This year there are two new grant categories. One is capacity-building microgrants. This funds $2,500 in the areas of walkability and community gardens. This grant also involves a team of AARP-sponsored technical assistance providers who will visit the community to help carry out the project. The other is a demonstration grant, which is designed to encourage replication of promising local efforts drawn from the flagship grants in the areas of transportation and housing. These can be larger grants for the design of Accessory Dwelling Unit (ADU) projects and for transportation demonstration grants.
More can be learned at www.aarp.org/CommunityChallenge.
AARP loves creativity and addressing these kinds of issues. Contact Jeremy or Terry for assistance.
First Time Homebuyers
Just incase you missed it, Southern Iowa Development Group, Inc. has re-implemented the Housing Revolving Loan Fund for First-Time Homebuyers. This loan is created to help first-time homebuyers meet the need for a down payment on a home. A first-time homebuyer is defined as someone who has not owned or purchased a home in the last three years. At least 51% of the first-time homebuyers must meet low-to-moderate income guidelines. The local financial institution or realtor will most likely be the buyers first contact regarding this program. The local financial institution will conduct the initial phase of the loan review and application process and is also required to sign the SIDG loan application form.
25% local match
Maximum loan amount: $6,500
2% fixed interest rate
7-year loan length, first (2) years are deferred
$100 Application fee
Closing cost is 1% of purchase price
Home MUST be principal place of residence
For down payment assistance ONLY
Have questions? Contact our office today or talk with your financial institution
SICOG Executive Board Minutes- January 6, 2023
Chairman Jerry Walker called the meeting to order at 1:00 p.m. at the SICOG office. The following members were present: Akin, Christensen, Dunbar, Davidson, Fitch, Friday, Holmes, Leners, Pantini, Trickey, Walker and Zabel.
Staff present: Waddle and Brimm.
Fitch made a motion to approve the agenda. Akin seconded the motion, all ayes. Motion carried.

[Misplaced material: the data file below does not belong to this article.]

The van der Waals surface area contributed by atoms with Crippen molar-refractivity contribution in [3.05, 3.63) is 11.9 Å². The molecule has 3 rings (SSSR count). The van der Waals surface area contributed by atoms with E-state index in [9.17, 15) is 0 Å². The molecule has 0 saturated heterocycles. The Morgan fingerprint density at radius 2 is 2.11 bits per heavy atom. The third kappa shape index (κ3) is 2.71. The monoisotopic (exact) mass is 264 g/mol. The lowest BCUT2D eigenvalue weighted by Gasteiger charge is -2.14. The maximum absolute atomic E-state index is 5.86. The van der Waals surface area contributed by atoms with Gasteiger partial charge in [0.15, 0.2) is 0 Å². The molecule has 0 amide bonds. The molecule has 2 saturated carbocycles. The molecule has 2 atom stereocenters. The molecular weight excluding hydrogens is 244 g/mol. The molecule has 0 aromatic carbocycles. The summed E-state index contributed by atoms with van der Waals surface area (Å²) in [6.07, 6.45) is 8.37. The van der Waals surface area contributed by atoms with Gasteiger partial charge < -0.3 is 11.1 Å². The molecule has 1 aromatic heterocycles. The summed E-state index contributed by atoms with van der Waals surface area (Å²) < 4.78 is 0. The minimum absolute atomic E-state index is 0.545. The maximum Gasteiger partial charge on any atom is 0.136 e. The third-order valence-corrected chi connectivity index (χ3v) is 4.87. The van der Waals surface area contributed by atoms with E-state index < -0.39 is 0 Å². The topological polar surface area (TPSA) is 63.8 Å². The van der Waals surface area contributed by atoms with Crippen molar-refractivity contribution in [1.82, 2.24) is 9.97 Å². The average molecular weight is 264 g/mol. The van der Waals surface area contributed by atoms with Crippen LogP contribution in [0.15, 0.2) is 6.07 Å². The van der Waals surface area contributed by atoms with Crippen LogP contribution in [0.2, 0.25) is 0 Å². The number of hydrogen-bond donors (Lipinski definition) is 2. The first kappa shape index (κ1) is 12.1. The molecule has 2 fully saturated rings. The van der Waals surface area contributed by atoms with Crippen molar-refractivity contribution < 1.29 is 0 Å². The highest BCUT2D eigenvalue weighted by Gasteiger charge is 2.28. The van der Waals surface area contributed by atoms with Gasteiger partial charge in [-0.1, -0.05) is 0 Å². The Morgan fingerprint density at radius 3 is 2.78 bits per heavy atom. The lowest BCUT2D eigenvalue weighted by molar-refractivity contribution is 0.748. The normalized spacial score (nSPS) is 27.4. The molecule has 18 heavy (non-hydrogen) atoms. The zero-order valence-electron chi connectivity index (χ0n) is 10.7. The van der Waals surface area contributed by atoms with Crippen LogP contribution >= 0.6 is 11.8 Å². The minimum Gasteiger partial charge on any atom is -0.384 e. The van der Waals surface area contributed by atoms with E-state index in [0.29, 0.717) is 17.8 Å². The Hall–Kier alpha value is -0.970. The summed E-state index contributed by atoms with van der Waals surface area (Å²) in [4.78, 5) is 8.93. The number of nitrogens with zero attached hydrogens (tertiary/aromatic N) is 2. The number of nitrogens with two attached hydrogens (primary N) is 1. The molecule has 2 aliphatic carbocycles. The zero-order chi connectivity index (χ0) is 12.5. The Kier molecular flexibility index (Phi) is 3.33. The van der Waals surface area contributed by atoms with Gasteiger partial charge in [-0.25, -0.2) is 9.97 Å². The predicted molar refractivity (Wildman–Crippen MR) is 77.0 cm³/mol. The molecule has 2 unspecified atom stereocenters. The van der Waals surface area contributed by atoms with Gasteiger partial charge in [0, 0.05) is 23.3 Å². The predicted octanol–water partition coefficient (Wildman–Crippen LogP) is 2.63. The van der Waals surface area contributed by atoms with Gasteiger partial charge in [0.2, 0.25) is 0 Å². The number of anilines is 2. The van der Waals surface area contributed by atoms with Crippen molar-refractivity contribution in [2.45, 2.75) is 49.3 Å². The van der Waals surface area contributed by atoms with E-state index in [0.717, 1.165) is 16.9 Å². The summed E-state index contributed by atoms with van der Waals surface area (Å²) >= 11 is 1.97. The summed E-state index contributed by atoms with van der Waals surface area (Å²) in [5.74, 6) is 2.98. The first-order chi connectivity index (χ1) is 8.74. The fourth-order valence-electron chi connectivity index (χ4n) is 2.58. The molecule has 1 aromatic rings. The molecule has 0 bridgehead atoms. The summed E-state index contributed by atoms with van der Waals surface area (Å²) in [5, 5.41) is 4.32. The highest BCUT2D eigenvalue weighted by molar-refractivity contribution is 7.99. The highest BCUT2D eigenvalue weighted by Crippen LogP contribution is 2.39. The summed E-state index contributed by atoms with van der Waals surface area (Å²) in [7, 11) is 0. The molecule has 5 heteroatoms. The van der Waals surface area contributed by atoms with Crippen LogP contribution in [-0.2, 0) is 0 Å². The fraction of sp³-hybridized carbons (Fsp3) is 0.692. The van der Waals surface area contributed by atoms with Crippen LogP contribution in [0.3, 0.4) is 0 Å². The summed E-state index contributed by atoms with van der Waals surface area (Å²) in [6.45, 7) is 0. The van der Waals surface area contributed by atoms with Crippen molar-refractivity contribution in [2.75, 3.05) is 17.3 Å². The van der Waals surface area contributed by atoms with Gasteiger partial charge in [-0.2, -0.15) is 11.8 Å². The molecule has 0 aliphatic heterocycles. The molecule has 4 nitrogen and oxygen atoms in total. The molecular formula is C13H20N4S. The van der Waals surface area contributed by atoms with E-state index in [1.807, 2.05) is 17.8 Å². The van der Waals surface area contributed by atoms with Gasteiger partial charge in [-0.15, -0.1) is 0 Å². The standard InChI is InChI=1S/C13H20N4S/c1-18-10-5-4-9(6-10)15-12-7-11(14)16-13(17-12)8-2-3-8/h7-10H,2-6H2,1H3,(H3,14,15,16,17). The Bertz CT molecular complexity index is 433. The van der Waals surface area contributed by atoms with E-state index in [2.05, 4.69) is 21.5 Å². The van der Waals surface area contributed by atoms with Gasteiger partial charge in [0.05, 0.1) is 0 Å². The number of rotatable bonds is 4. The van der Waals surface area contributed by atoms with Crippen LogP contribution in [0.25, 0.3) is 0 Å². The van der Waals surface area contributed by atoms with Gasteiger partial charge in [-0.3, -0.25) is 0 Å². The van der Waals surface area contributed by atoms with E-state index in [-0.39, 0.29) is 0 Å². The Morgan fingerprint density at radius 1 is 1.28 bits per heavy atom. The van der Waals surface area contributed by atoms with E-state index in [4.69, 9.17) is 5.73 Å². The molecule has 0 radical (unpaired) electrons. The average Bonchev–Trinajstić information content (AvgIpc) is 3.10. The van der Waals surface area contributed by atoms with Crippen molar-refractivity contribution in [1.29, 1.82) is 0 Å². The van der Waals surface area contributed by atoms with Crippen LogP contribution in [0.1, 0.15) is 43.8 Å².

Christensen made a motion to approve the minutes of the December 6, 2022 meeting. Leners seconded the motion. All ayes. Motion carried.
Trickey made a motion to approve the financial reports as presented for the month of December. Zabel seconded the motion, all ayes. Motion carried.
Walker referenced the Iowa Code section 21.5(1)(c) regarding closed session. Fitch made a motion to go into closed session. Holmes seconded the motion, all ayes. Motion carried. Waddle and Brimm exited the meeting. Pantini made a motion to come out of the closed session and to re-open the regular board meeting. Trickey seconded the motion, all ayes. Motion carried.
Other items discussed included: grant report, contract income, audit, IEDA, EDA, board website, and project board meetings.
Fitch made a motion to adjourn the meeting at 2:44 p.m. Trickey seconded the motion, all ayes. Motion carried.
Minutes Submitted by Brimm
SICOG Executive Board
Jerry Walker, Chairperson- Adair County
Diane Fitch, Vice Chairperson- Madison County
Karen Zabel, Secretary- Taylor County
Rick Friday, Treasure- Union County
Scott Akin- Adams County
Randy Dunbar- Clarke County
Dan Christensen- Decatur County
Colby Holmes- Ringgold County
Tom Leners- Private Sector
Bill Trickey- Private Sector
Wayne Pantini- Member-At-Large
Beth Waddle, Executive Director
Judy Brimm, Finance Director
Jeremy Rounds, Regional Planner
Jessica Hagen, Transportation Planner
Terry Niestadt, Regional Planner
Kendra Comstock, Planning Tech